The hot summer weather has been a challenging time for many dog owners, with lots of knowledge and preparation needed to make sure their four-legged friends have not suffered in the conditions.
Whether it is the risk of dehydration and sunstroke, the prospect of burning the pads of their feet on the baking hot pavements, the possibility of sunburn for breeds with very pale hair or the risks involved in splashing around in water that may contain poisonous algae (bad for humans, fatal for dogs), there has been much to watch out for.
Of course, clued-up owners will have been well prepared for all that. They will have sought to walk their dogs in the early mornings or evenings when it is cooler, taken water for the dog as well as themselves and been ready to douse them in it when they get home to cool off. Those walking in the countryside will also have been wise to check for ticks, which can spread Lyme disease.
All that may have been extremely useful in helping you and your dog negotiate the hot summer weather and some of that advice may yet be relevant over the coming weeks, not least in places where there is a lot of algae (sadly, this has become a notorious problem in Windermere, England’s largest lake). But as autumn approaches, other concerns will soon be arising.
It’s not as if the end of summer will bring freezing conditions the next day, but a month from now the days and nights will be the same length, with mornings in particular getting much colder as the sun rises later. For that reason, now may be the time to think about getting a thermal dog coat.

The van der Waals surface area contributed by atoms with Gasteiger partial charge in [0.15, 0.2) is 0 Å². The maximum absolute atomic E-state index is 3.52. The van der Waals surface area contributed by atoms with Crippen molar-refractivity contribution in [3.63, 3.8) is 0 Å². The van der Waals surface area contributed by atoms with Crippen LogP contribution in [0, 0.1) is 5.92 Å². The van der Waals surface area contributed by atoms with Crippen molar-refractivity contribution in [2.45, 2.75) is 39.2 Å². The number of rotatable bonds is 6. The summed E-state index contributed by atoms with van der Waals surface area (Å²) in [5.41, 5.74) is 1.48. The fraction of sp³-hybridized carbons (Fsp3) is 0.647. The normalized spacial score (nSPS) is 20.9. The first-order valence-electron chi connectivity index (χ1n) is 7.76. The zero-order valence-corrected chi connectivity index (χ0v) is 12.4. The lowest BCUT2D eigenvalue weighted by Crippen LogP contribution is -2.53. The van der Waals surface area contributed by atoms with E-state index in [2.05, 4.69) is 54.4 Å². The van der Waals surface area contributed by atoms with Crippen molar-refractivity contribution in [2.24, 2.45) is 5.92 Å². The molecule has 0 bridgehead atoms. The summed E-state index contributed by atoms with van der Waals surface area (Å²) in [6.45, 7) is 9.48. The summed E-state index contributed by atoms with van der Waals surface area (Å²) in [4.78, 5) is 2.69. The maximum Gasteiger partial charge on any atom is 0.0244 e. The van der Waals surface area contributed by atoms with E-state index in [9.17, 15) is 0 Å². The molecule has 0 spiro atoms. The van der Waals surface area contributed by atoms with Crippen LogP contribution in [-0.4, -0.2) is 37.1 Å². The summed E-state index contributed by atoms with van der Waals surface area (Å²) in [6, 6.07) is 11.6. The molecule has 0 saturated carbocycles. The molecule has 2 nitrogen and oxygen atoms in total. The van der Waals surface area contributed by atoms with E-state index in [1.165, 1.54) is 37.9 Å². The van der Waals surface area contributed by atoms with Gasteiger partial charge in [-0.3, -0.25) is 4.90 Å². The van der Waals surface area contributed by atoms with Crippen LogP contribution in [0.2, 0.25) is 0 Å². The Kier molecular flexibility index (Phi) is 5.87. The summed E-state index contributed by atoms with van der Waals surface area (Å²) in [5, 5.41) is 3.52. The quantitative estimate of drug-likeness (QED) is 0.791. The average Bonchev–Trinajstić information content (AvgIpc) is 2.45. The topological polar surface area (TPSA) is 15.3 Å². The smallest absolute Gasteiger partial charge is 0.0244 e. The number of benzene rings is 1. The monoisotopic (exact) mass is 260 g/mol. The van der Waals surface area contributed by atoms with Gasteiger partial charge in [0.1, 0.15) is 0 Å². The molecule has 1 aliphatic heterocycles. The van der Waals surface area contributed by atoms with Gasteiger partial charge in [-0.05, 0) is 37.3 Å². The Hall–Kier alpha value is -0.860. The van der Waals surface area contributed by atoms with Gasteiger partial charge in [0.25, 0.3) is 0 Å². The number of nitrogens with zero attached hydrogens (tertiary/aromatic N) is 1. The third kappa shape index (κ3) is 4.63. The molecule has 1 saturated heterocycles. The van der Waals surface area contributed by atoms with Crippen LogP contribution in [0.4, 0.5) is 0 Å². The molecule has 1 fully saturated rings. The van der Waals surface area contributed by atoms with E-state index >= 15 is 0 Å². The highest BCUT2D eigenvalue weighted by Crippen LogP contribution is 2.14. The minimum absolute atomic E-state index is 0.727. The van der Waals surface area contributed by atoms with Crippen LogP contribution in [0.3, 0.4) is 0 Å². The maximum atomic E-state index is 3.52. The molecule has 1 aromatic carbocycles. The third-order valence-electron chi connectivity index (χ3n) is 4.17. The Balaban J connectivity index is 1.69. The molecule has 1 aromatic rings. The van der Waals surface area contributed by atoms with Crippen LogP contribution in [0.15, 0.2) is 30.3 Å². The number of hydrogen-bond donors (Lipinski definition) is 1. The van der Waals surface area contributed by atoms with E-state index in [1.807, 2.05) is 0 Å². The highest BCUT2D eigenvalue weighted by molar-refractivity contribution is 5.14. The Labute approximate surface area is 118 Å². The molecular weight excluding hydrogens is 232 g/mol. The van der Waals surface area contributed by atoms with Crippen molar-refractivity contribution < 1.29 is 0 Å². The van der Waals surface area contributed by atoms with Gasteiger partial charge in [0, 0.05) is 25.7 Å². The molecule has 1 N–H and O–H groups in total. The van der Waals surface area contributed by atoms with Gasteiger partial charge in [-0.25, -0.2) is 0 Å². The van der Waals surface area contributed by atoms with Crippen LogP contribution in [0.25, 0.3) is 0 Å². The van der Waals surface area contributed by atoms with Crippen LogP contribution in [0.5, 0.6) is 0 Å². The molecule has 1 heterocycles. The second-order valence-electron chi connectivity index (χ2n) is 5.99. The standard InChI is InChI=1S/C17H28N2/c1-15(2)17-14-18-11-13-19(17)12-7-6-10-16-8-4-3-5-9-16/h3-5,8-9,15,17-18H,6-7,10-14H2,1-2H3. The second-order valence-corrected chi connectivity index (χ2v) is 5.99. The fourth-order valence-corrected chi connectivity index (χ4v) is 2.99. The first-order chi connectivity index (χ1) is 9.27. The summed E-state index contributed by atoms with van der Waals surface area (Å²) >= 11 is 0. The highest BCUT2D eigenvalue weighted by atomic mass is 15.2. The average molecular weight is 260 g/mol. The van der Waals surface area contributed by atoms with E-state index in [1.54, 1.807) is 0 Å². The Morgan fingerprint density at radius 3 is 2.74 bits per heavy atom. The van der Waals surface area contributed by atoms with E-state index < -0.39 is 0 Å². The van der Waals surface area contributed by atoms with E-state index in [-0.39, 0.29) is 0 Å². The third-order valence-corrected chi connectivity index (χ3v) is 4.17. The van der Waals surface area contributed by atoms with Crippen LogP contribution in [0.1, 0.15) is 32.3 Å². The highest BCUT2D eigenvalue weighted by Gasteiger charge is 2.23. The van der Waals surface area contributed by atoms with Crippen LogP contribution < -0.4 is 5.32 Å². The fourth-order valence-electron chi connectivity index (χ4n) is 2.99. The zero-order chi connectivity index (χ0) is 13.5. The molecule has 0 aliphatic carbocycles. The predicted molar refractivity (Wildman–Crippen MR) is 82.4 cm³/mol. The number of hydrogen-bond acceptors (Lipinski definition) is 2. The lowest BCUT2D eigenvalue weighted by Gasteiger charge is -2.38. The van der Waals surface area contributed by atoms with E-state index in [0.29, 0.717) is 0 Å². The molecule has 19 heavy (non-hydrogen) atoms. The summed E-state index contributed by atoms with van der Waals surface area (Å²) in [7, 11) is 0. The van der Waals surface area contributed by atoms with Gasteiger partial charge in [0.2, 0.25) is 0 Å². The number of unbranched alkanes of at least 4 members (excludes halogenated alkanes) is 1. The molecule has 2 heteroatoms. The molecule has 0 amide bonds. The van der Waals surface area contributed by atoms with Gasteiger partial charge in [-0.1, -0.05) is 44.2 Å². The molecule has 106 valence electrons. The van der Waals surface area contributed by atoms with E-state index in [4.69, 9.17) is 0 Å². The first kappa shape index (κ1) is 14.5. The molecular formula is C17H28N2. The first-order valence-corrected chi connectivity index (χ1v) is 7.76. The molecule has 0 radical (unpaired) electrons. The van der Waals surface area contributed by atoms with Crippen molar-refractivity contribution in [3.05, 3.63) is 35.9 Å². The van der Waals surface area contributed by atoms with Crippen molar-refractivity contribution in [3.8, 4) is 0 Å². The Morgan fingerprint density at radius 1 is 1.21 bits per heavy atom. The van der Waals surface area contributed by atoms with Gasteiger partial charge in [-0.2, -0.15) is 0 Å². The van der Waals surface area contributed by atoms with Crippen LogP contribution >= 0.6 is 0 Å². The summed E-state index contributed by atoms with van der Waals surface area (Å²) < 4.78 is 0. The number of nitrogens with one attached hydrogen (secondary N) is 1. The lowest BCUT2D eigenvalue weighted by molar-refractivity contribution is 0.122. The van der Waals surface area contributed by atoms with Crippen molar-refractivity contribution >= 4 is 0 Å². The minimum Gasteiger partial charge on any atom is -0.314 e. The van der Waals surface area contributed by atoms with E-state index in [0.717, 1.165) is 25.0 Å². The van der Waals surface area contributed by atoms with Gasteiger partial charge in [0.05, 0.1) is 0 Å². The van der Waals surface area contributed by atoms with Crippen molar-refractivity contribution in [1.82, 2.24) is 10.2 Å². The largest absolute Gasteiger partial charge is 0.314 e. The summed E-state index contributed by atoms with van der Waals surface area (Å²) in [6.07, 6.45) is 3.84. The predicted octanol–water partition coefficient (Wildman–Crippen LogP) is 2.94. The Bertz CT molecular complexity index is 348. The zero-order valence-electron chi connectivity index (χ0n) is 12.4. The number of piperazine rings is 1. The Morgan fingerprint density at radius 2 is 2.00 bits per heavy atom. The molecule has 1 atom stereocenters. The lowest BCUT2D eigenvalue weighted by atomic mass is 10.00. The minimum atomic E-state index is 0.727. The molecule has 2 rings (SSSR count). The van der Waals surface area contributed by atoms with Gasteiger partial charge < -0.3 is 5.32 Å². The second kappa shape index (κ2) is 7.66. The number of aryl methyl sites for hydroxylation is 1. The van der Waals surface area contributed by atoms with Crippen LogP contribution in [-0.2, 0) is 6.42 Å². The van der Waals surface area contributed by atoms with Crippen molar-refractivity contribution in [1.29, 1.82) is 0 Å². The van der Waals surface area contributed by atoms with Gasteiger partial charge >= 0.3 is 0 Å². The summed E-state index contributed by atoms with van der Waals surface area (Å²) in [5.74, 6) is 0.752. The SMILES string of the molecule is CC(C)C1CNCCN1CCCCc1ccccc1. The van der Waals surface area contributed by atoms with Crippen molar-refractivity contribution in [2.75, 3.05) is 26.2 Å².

The most important factor in any decision to buy one is the type of dog you have. For example, it should be obvious that if you have a dog with a long, warm shaggy coat, it isn’t going to get very cold. If you have a St Bernard, a thermal coat will definitely not be necessary.
Writing for Pet Radar last year, vet Rebecca McMillan said the kind of dog that really needs a warm winter coat is the sort bred for a mild or hot climate. That can include some breeds that emerged from hot countries, such as Mexican hairless dogs, Chihuahuas and Chinese crested dogs.
Others are breeds more familiar in our own country and across Europe such as greyhounds, whippets, Yorkshire terriers and smooth-haired Dachshunds.
Essentially, the things to assess are whether a dog has short fur, is bred for warmer climates and is very old or young. Sometimes your dog will tell you by shivering or a reluctance to go outside. However, if that happens it’s because they have already suffered, so it’s better to pre-empt this by assessing the need by breed and age first.
For now, owners and dogs alike can enjoy the rest of the summer. But make sure your pet can enjoy the winter just as much by guaranteeing they are happy and warm when the cold weather arrives.